A Feb. 6 blog post by one of my favorite business and marketing gurus, Seth Godin, had me pondering this question recently and how it relates to ranching businesses.
Godin says there basically are two types of relationships we have with the future.
- The first involves an optimistic vision of what lies ahead – "tomorrow is likely to be better."
- The second view is that "yesterday was a lot better than today."
With the first outlook the individual sees promise, opportunity and the chance to make a difference. Using the second perspective, tomorrow is nothing more than dried-up resources, less chances for opportunity and another day closer to our own demise.
In agriculture and ranching especially, we have our fair share of both perspectives. When the future comes to mind most times our thoughts go to sustainability. However, the meaning of that word to those producing versus those consuming usually represent very different concepts.
Godin says in the tech industry there are "early adopters" and he makes it very clear is not the same as "early adapters."
"Adaptation implies that people aren't eagerly going forward, they're merely tolerating what gets thrown at them," he says.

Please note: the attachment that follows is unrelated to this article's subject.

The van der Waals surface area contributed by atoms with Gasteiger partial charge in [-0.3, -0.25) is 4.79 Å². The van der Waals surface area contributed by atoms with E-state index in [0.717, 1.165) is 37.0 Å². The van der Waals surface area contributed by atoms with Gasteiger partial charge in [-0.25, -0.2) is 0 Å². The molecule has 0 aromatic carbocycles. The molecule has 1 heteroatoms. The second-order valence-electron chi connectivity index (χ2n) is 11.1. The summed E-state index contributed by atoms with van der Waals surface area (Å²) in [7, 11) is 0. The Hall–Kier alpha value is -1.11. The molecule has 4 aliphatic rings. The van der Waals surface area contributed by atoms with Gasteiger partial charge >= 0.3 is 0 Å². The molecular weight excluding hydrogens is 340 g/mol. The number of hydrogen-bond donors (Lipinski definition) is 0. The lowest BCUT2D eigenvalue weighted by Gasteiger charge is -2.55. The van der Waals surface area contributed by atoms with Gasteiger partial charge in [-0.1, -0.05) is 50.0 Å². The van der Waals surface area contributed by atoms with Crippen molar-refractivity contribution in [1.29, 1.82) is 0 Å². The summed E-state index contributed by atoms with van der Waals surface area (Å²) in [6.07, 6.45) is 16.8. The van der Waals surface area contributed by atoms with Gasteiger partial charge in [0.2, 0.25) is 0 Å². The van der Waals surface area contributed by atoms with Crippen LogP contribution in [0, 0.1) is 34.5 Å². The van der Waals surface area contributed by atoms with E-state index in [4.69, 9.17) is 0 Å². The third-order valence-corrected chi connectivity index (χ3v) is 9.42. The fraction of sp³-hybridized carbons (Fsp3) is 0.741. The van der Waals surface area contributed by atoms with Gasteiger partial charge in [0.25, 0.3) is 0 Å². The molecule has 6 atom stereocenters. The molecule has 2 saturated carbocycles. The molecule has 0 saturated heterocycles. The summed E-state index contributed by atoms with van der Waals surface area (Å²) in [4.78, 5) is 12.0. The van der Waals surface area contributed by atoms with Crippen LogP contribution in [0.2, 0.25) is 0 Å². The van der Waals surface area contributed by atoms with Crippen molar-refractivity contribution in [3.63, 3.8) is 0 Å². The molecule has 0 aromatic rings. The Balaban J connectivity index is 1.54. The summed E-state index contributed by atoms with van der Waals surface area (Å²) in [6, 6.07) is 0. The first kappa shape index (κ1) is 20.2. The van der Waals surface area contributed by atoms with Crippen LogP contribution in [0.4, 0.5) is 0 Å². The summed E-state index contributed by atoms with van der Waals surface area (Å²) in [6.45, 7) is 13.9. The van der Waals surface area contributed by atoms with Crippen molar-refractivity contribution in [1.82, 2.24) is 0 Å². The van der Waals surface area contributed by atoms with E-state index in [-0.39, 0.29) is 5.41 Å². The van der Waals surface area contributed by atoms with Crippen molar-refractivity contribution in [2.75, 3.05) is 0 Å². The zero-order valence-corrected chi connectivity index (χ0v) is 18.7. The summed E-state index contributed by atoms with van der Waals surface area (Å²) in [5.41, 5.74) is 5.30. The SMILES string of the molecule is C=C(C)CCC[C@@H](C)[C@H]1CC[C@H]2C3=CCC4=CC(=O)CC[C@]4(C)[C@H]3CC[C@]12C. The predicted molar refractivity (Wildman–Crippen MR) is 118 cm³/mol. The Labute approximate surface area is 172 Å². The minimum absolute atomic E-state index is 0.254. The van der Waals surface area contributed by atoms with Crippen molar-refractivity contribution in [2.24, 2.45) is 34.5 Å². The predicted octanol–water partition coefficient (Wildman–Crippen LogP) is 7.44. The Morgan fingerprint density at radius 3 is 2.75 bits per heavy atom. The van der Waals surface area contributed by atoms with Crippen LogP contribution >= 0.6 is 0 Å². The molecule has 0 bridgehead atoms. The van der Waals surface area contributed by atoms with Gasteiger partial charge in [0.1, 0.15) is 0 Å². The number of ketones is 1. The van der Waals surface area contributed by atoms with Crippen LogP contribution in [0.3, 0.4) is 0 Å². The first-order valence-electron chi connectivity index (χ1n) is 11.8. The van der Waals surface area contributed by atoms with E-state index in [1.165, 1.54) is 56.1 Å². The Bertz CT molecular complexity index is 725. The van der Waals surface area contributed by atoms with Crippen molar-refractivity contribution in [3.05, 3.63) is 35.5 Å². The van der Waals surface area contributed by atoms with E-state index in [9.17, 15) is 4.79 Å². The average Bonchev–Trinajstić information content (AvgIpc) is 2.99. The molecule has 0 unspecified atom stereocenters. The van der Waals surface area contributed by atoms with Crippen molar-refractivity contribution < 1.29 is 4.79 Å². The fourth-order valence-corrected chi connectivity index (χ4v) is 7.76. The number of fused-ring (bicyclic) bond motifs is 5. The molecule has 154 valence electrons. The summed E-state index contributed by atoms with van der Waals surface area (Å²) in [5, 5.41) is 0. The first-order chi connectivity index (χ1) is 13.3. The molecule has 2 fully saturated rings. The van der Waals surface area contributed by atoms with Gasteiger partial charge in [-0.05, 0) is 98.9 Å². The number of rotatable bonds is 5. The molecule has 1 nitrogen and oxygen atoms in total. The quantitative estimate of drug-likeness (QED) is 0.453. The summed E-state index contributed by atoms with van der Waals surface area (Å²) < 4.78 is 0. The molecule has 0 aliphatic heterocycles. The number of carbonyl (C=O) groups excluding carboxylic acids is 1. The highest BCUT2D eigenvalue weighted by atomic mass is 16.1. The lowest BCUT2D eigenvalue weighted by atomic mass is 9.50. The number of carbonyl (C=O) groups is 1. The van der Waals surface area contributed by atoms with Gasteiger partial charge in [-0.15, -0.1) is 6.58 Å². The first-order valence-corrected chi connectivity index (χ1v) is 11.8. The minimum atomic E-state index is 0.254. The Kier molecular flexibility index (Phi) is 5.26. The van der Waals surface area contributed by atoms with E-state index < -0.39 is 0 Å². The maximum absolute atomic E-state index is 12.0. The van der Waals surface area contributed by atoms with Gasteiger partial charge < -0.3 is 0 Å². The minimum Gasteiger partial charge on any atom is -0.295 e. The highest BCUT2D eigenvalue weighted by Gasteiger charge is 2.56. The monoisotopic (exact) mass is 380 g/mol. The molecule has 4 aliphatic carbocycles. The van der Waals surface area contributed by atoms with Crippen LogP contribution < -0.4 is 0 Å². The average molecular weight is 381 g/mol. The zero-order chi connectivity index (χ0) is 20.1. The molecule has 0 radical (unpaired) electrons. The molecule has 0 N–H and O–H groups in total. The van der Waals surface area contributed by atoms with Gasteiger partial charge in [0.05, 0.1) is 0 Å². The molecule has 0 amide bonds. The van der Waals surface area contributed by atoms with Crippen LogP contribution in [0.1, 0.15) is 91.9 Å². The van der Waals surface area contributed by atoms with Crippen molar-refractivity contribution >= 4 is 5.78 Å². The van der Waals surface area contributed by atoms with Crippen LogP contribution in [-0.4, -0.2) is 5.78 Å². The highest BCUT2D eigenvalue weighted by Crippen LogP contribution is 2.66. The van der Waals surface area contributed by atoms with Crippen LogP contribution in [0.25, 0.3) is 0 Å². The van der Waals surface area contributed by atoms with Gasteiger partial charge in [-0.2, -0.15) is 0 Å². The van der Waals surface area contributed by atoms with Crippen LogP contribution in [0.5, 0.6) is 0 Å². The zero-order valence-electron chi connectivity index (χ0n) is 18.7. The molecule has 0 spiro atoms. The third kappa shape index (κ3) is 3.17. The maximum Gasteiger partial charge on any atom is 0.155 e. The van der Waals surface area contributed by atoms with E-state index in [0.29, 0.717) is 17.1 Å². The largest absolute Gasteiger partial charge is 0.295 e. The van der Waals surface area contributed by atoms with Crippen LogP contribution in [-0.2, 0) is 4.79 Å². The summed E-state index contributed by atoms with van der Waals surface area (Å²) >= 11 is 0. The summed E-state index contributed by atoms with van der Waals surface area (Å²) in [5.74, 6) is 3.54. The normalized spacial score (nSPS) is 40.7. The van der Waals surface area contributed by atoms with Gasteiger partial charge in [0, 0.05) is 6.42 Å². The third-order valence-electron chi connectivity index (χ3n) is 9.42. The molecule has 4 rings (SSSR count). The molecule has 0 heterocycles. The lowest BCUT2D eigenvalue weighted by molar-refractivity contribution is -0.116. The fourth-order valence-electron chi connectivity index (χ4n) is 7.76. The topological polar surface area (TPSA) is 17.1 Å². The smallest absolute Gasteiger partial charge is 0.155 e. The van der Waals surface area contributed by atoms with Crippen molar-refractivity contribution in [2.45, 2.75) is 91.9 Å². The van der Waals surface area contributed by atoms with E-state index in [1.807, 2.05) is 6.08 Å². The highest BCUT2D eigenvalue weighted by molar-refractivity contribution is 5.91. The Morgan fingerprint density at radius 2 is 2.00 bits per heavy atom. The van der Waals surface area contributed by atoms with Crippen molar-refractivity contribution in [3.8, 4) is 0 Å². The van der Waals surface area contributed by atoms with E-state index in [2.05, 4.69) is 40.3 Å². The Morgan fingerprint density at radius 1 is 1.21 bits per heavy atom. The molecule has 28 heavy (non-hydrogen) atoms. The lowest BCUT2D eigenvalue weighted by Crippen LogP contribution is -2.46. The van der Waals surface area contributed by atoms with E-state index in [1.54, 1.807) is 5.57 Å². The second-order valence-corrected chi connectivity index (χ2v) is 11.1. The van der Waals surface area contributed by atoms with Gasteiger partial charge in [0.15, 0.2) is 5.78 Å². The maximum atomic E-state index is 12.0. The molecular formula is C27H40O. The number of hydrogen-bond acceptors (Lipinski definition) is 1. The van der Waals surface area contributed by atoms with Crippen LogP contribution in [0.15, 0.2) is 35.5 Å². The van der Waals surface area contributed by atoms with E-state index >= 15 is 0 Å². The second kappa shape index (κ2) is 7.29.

Like it or not, when it comes to the future, Godin says a marketer only has two choices:
1. Market your wares to people who are eager for change.
2. Market to people who would prefer not to change.
In the ranching business it seems to me the majority of the industry spends more time trying to adapt than to adopt. Yet this is counter-productive because as Godin says, the future happens - every single day, like it or not.
The future could be risky or it could be filled with possibility and opportunity. Which one is ultimately left up to the stakeholders and is largely a function of attitude.
Curt Pate made some good observations in his blog post last week related to this topic. He suggests the sustainable movement isn't going away anytime soon. When Walmart and McDonald's have it on their marketing agendas the force of the concept is hard to deny.
From Pate's perspective, some producers view the customer's idea of sustainability with negativity. They forget that the purpose of their business (the ranch) is to produce a product for said customer. Most ranches do not sell directly to the customer. Companies like Walmart and McDonald's do. Pate suggests they likely have a better idea of what the customer wants than does the producer.
That being said, Pate suggests we need to "separate our wants from our needs." People don't need to eat beef, but ranch businesses "need" the customer to "want" their product.
The customer is telling us what they want. The opportunities are there. What relationship with the future will your ranch business choose?